Irish Govt makes €55m investment in ideas economy

12 May 2011

Jobs Minister Richard Bruton TD has revealed a €55m investment in commercialising R&D and turning ideas into businesses that create jobs. This includes a €5m investment in a cloud computing centre and a €6m research centre focused on the smart electricity grid.

The announcements were made this morning as part of speech to the Irish Internet Association’s annual conference “Open for Business”.

The Minister’s announcements include:

·         A €5million applied research centre in cloud computing

·         A €6million research centre in energy/smart grid

·         €44million in funding for Principal Investigator research teams in life sciences, ICT and energy

·         Funding and supports for 25% more high-growth and high-potential start-up companies

“Today’s announcement represents a series of initiatives aimed at addressing the commercialisation gap, to ensure that good ideas can become great businesses which create jobs,” Minister Bruton said.

“If we are to develop the companies of the future in Ireland, we must not only fund high-tech research in our universities and support high potential start-up companies, but also crucially address the gap in between the two – commercialisation.

“The Programme for Government commits to addressing that gap in order to develop ideas into workable businesses so as to create the jobs of the future and get the economy growing again. Applied research centres and principal investigator teams are highly advanced models which partner researchers with both universities and industry partners, to ensure that commercialisation can happen.

“In particular, cloud computing is an area which both Fine Gael before the election and the Programme for Government identified as a key priority.”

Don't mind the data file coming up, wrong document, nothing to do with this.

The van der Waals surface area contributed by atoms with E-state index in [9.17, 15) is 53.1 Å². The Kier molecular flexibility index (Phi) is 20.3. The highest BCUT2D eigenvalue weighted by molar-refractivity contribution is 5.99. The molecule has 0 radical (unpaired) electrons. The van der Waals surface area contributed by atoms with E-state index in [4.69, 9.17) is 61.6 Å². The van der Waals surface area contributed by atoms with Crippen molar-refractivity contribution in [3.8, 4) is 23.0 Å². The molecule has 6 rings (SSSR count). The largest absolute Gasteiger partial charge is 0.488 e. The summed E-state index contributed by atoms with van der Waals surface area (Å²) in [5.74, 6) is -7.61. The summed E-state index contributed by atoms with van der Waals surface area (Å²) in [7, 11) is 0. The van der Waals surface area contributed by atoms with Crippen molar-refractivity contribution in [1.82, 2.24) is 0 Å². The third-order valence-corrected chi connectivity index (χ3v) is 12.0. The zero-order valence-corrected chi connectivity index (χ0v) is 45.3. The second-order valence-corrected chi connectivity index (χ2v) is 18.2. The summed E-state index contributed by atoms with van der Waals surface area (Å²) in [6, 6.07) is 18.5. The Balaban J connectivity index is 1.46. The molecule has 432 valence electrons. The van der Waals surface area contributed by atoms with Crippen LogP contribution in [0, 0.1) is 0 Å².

According to a recent report by Microsoft, Ireland’s cloud computing industry could be worth €9.5billion per annum and employ 8,600 people by 2014. The new applied research centre announced today, which will connect both multinationals and Irish enterprises with researchers, can see Ireland take the lead in this crucial high growth area.

Smart grid

The Government will provide €6m to immediately commence a new energy research centre, funded through Science Foundation Ireland under its Strategic Research Clusters programme. This new Energy SRC, which is being hosted at UCD, will support the employment of 40 high-quality research personnel. This is an area where Ireland is already strong and has the potential to become a world leader.

Principal investigator research teams

44 Science Foundation Ireland funded Principal Investigator (PI) Awards will support close to 300 top-class researcher positions in a broad range of areas.

The areas of research covered by these awards will include: life sciences, ICT and energy.

The 44 research projects have attracted 23 industry partners including Inercept Pharma Ltd., Pevion Biotech Ltd, Sigmoid Pharma (Ireland), as well as informal collaborators such as Nestle, Kerry Group, and Alimentary Health. On the ICT side, industry partners include Intel Labs Europe, IBM, Alcatel-Lucent/BLI, Aquamarine Power (Edinburgh), Infineon, Disney Research, ESBI, France Telecom, Howard Science (UK), and a host of others.

Cloud Computing

Bruton said Ireland is poised to capture a significant piece of the world cloud computing market. A new applied research centre in Cloud Computing will be established as part of the Government’s efforts to support the development of cloud computing in Ireland.

Increased resources for the High Potential Start Up programme

The Government will increase resources available to support HPSUs, so that by 2014, 100 will be created each year compared to 80 in 2010.

John Kennedy is a journalist who served as editor of Silicon Republic for 17 years